Once, many moons ago, I was sure I had stumbled upon a great and historic treasure. Indescribably drunk and shambling across the street with a friend, I dropped to my knees to inspect an inviting collection of mysteries spied on the floor. After some investigation, I truly believed I had discovered – amidst the suspiciously damp apparel – a new and unheard of species of indigenous land-dwelling prawn. It was only when my friend slapped the morsel out of my hand that I realised I was, in fact, rummaging through a patch of alarmingly robust vomit. In that moment, as fame and fortune were so savagely torn from my grasp, I learned a valuable lesson – life can often be confusing, gross and unnecessarily sticky. Three words one might use to describe Canada’s Tomb Mold, who, after tearing classic death metal asunder with 2017’s debut, Primordial Malignity, have since returned with an expanded line-up and another installation of their corporal jigsore quandry. Manor of Infinite Forms arrives rancid, raucous and ready to rot.
Like most people, I wasn’t expecting Primordial Malignity when it released – a viscous concoction of esoteric Demilich riffing, lovingly stirred into a distinctly Finnish flavored bone soup, Dismal yet delicious. Manor of Infinite Forms dares not change the recipe, but, time begets growth even in these corpse-fields, and the Canadian’s second album boasts small yet clear signs of mutation. Where the debut would swirl with virulent vortices of rhythm, chaotically deploying a mercurial non sequitur riff here and there, the follow-up seeks to stitch them together more effectively, albeit as thalidomide as ever. Max Klebanoff remains the second coming of Chris Reifert, commanding the kit with an impressive profusion of fills, D-beats and maniacal blasting, whilst recounting each regurgitation with a bubonic, if monotone, vocal delivery.
Although the epic “Blood Mirror” lurches with all manor of dank destruction, it’s “Abysswalker” that caught my attention the most. A driving riff echoes with an eerie yet horrifically catchy lead guitar line and exemplifies the enhanced songwriting the band are so clearly plying – in particular, the work of guitarists, Payson Power and Derrick Vella, who are still dealing in the same unassailable rhythms but with an added sense of cohesion, more fluidly combining and complementing their transition points. There’s a lot to be said for the element of surprise, and Manor of Infinite Forms, as a follow up does somewhat want for the unexpected, a commodity its amorphous and ever-predatory predecessor had in abundance. Although the vile beauty of the debut’s ability to unpredictably change riff largely remains, these structures are fractionally more considered. “Gored Embrace (Confronting Biodegradation)” Dismembers its buoyant pacing by occasionally splicing its verses with a helping of tastefully limited, yet darkly effective, melody. Similarly, “Chamber of Sacred Ootheca” progressively builds on its main riff like the Demigods of old, slowing, accelerating and re-ordering to more creatively vilify the ears.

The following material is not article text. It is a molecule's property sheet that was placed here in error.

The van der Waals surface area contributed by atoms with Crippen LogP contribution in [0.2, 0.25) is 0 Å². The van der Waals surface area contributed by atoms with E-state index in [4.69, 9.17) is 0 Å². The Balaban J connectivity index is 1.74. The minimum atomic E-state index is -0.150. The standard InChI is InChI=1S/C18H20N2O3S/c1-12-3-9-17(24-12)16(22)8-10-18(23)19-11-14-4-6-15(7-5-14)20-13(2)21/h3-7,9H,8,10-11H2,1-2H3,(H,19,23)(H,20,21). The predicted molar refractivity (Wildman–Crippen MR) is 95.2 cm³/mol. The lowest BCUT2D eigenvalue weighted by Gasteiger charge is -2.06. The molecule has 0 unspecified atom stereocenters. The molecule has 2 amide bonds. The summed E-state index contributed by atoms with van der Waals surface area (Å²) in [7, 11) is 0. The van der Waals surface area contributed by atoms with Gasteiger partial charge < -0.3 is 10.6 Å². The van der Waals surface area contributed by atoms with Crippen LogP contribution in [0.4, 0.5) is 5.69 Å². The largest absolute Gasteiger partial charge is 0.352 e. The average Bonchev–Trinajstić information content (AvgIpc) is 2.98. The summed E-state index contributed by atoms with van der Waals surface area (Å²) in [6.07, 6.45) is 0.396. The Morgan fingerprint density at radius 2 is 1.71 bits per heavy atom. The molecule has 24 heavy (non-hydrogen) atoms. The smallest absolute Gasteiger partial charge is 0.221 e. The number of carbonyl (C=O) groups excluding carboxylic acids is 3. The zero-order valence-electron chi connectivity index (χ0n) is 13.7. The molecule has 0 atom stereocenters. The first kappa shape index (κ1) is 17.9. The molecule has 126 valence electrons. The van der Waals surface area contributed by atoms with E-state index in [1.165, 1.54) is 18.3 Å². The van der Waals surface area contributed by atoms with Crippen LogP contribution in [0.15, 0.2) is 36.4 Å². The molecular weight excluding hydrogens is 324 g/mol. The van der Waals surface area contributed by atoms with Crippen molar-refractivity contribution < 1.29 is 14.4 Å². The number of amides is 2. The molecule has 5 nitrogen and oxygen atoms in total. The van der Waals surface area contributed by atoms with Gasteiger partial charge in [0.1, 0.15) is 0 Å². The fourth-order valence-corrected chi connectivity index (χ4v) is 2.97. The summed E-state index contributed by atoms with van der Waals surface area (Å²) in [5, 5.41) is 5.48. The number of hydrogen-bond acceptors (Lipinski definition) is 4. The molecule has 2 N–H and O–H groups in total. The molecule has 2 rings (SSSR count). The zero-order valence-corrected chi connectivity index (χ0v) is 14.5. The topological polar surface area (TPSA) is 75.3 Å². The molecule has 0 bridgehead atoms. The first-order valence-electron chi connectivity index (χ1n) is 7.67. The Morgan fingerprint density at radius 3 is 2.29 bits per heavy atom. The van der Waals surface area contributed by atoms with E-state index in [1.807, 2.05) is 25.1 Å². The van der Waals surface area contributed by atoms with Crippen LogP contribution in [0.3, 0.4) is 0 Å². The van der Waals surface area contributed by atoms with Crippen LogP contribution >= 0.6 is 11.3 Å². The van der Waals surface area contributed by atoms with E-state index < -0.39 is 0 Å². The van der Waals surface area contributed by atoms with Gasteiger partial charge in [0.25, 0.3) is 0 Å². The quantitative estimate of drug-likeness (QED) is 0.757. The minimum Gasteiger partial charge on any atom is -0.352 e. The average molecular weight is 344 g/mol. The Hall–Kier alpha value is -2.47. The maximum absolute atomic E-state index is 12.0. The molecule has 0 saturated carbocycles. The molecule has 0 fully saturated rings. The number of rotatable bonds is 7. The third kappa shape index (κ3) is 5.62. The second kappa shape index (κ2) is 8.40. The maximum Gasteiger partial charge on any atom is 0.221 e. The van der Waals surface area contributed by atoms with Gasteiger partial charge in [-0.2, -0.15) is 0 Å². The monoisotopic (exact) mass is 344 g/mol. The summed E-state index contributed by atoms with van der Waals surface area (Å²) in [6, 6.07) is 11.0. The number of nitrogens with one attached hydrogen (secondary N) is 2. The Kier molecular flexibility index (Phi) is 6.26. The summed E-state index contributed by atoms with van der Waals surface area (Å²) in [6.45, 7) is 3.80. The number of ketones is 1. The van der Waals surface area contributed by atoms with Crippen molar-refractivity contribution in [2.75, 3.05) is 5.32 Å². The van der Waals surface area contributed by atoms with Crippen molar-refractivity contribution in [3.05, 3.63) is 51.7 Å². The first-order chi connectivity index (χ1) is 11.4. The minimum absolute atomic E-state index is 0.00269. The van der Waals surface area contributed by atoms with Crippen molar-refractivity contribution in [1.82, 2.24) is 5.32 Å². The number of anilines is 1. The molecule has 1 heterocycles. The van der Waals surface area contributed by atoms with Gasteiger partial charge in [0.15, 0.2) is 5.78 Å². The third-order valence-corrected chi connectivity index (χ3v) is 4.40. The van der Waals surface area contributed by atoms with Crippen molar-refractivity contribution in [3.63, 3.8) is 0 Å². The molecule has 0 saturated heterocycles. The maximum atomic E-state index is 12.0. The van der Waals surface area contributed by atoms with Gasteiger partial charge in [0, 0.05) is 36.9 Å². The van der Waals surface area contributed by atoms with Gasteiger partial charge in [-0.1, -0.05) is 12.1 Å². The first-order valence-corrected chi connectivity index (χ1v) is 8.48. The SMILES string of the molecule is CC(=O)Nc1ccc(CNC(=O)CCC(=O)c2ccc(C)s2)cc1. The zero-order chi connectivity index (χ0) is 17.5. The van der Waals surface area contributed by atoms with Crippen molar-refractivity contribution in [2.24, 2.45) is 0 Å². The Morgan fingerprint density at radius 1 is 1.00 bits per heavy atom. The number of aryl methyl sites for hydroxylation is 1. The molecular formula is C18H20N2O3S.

Sadly, the debut’s graven compression perseveres while the putrid production is largely missing, instead opting for a comparatively wholesome finish. The cartilage-encrusted percussion and grotesque guitar sound is sanitized to a degree, and while enough ugliness remains to suitably weave the Incantation, I can’t help but miss the outright aural abomination that was previously presented. Still, the unconventionally memorable nature of the material still manages to protrude from the soil and beckons me beyond any personal preferences, as the cleaner production does somewhat accentuate the enhanced technicality on display here, forcing the songs to speak for themselves as averse to grimacing behind a novel production job.
In almost every way, Manor of Infinite Forms is the logical continuation of the pestilence already set forth in Tomb Mold‘s previous work, and while there is a notable improvement in songwriting, the album largely offers much of the same. Perpetuation, however, is often misinterpreted as a lack of vision, but a band like Tomb Mold understands that their trade feeds on violent viscera, and have wisely exercised their development without straying beyond the formula that lavished such loathsome light on their output in the first place. If this was a record on your radar, then I can’t imagine you’ll be disappointed – a bile-bequeathed love letter to all us OSDM fans, without feeling the gruesome need to ape another band’s cursive…